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Screening Guidelines Enable Early Autism Diagnoses, Treatment


Children should be screened for autism during routine checkups beginning in infancy, say new guidelines promoting early treatment of the socially isolating disorder that affects one in 500 youngsters.

Autism is characterized by problems with spoken and unspoken communication as well as withdrawal from the outside world. Although it usually appears within the first three years of life, some of the earliest signs are often dismissed as common developmental delays.

"Most primary-care physicians, not just pediatricians, tend to reassure parents that everything is going to be OK, that they're going to grow out of it, that boys don't talk until later than girls anyway so don't worry about it," said Dr. Pauline A. Filipek, lead author of the guidelines. "It's not OK for a boy not to talk until he's 3."

Under the guidelines, published in the Aug. 22 issue of Neurology, any child with an indication of possible autism should be tested for hearing and developmental problems. If the results continue to suggest autism, the child should have a neurological evaluation by a physician experienced in diagnosing autism.

"The first hallmark is kids who don't point or babble or gesture by age 12 months, or any child who loses any language--who seems to not be responding as well to his or her name as they once did," said Filipek, an associate professor of pediatrics and neurology at UC Irvine.

Other key indicators are an inability to speak single words by 16 months, a lack of two-word phrases by 24 months, or loss of social skills at any age.

If a child misses those milestones, parents should demand an evaluation, Filipek said.

A recent survey showed that among 1,300 families, the autistic child was diagnosed at an average age of 6, even though most parents felt something was amiss by 18 months.

Fewer than 10% of autistic children were diagnosed when their symptoms first appeared, the survey found.

Early diagnosis makes it easier to devise an educational plan for the child, locate support and education for the family and arrange appropriate medical attention. Because autism is 50 to 100 times more frequent in close relatives, it's important to screen siblings.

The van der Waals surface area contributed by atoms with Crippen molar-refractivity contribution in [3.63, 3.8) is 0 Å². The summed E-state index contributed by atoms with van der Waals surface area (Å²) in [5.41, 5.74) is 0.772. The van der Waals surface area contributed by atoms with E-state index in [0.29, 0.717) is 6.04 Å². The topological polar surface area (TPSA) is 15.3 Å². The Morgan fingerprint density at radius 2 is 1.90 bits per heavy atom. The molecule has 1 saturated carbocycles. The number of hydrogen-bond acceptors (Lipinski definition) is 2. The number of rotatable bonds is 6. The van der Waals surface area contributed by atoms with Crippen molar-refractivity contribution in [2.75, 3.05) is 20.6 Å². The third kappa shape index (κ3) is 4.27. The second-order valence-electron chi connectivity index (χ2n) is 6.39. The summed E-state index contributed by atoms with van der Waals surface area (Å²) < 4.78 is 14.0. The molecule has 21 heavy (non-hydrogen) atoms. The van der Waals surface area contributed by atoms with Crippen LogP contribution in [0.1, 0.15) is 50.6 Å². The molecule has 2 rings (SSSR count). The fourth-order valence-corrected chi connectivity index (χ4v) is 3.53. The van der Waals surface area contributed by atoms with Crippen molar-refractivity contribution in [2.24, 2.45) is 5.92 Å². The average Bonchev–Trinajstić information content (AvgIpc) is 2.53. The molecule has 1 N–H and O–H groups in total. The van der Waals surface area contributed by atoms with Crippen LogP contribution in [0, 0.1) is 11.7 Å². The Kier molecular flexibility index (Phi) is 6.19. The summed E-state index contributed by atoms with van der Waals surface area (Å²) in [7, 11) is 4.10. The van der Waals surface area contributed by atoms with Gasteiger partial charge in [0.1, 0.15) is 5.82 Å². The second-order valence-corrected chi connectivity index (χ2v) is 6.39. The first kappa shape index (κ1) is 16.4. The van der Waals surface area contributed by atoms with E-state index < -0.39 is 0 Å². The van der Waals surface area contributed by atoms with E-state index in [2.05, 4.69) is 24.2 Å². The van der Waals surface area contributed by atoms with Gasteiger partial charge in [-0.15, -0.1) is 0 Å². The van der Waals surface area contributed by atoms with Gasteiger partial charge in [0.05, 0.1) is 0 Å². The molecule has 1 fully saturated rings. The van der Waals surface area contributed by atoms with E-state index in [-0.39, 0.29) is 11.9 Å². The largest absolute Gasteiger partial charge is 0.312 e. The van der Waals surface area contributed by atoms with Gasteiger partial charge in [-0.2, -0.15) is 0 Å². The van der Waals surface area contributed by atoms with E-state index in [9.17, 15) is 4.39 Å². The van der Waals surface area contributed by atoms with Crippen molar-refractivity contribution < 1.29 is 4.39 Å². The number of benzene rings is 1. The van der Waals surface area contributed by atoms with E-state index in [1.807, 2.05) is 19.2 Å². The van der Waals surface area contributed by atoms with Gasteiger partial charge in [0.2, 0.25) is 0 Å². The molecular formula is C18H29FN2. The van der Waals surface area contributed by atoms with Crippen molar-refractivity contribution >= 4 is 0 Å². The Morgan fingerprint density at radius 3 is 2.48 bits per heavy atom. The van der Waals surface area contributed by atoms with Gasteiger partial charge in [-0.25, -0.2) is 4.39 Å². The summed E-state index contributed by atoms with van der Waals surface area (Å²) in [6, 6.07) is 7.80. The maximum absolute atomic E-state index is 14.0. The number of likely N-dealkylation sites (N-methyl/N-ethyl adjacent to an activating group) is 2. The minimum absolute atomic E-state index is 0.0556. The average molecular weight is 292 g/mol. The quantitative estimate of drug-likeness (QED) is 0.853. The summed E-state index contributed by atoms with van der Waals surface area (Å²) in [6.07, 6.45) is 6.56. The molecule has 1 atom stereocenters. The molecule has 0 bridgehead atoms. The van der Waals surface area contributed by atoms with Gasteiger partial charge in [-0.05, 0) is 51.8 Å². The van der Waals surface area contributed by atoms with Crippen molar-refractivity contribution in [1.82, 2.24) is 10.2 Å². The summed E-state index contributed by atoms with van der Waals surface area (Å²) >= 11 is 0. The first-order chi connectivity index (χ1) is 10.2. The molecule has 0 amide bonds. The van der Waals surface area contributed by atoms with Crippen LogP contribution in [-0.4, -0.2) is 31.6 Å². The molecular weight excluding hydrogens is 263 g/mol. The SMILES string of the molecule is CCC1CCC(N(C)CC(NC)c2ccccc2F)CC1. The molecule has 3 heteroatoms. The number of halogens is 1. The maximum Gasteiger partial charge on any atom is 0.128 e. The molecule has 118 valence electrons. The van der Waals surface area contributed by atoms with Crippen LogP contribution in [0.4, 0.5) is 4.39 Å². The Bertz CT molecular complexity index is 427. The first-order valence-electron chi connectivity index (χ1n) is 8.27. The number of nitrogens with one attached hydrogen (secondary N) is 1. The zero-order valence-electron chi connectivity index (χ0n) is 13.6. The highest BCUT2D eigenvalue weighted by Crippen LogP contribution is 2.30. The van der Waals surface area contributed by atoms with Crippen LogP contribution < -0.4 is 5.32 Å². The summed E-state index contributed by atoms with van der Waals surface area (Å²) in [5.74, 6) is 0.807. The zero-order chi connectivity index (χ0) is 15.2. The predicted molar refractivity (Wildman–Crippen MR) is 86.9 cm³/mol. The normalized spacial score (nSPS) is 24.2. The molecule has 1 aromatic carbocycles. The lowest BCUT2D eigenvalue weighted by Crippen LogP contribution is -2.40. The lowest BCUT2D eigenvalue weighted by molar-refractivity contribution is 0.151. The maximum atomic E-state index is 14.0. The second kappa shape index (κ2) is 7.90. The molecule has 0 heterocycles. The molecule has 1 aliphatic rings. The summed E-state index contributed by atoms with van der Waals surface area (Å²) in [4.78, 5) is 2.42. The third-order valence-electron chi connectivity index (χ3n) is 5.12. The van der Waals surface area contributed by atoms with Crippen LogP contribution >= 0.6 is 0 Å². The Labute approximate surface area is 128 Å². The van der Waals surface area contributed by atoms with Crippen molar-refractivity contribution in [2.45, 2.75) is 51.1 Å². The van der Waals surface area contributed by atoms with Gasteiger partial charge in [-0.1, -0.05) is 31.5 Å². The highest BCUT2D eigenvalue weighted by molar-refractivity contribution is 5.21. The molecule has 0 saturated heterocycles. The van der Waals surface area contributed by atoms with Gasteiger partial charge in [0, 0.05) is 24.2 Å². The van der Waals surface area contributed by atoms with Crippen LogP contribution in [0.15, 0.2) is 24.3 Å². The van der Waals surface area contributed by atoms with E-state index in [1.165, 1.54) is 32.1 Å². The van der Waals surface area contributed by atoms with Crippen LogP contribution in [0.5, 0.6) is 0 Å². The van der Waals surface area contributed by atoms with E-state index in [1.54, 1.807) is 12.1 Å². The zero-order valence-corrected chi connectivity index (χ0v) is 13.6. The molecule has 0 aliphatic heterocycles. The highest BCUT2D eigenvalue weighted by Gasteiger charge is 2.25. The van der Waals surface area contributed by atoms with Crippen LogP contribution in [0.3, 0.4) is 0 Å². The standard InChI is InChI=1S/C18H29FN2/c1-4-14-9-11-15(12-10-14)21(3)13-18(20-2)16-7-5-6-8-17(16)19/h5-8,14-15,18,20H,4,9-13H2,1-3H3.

Liz Anderson, a Fort Wayne, Ind., mother of two autistic sons, says doctors in California, where her family used to live, missed the diagnosis in both boys, now 5 and 4.

Having studied psychology and worked with autistic children, Anderson suspected something was wrong with firstborn Christopher from birth. By 7 months, "there was no eye contact, there was no babbling, no play." His pediatrician dismissed her worries. So, too, did a pediatric neurologist and another specialist, both at major hospitals.

But Anderson remained convinced her son was autistic even when doctors called her "an overreactive mother."

Just before Christopher turned 3, she got a long-awaited appointment with UCI's Filipek, who diagnosed autism. Anderson also had Filipek evaluate her younger son, Nicholas, whose behavior was quirky and who one day stopped "responding to his name, just like my other son." Filipek said he too was autistic.

But with aggressive intervention, Christopher today talks and attends a regular kindergarten class, while Nicholas has regained his speech.

Anderson recommends parents not delay getting a proper evaluation because "every day you wait, you're losing critical time."

Concerns that autism is often diagnosed late led Filipek and colleagues in the pediatrics and neurology communities to begin meeting three years ago in search of a solution. A subcommittee of the Academy of Neurology and the Society of Child Neurology ultimately drafted screening and diagnostic guidelines for primary-care doctors, pediatricians, medical specialists and parents.

The guidelines, endorsed by major groups representing neurologists, hearing specialists, autism activists and psychologists, are intended as a tool to help doctors recognize problems.

Although doctors are seeing more autism diagnoses, Filipek isn't sure "we're actually seeing an increase in the rate." She said the rate of children with the most severe autism is holding steady, but diagnoses are up among so-called high-functioning autistic children who have strong skills in some areas.

In the past, many of them would have been diagnosed with "pervasive developmental disorder." But today, it's being labeled autism because there is "less fear of the A word.' People are coming to understand it's not as rare as it was once thought to be. Indeed, it's more common than any of the other childhood disorders."

Some parents believe that their children's autism began after they received the measles-mumps-rubella vaccination. Although researchers are looking at vaccines as a possible contributor to autism, Filipek remains a strong believer in vaccines.

"The risks of the diseases are much higher and the [medical complications] of the disease are much higher," she said. She also tells them she sees signs of autism in autistic kids' younger siblings, at 6 to 8 months, "well before they get an MMR vaccine."

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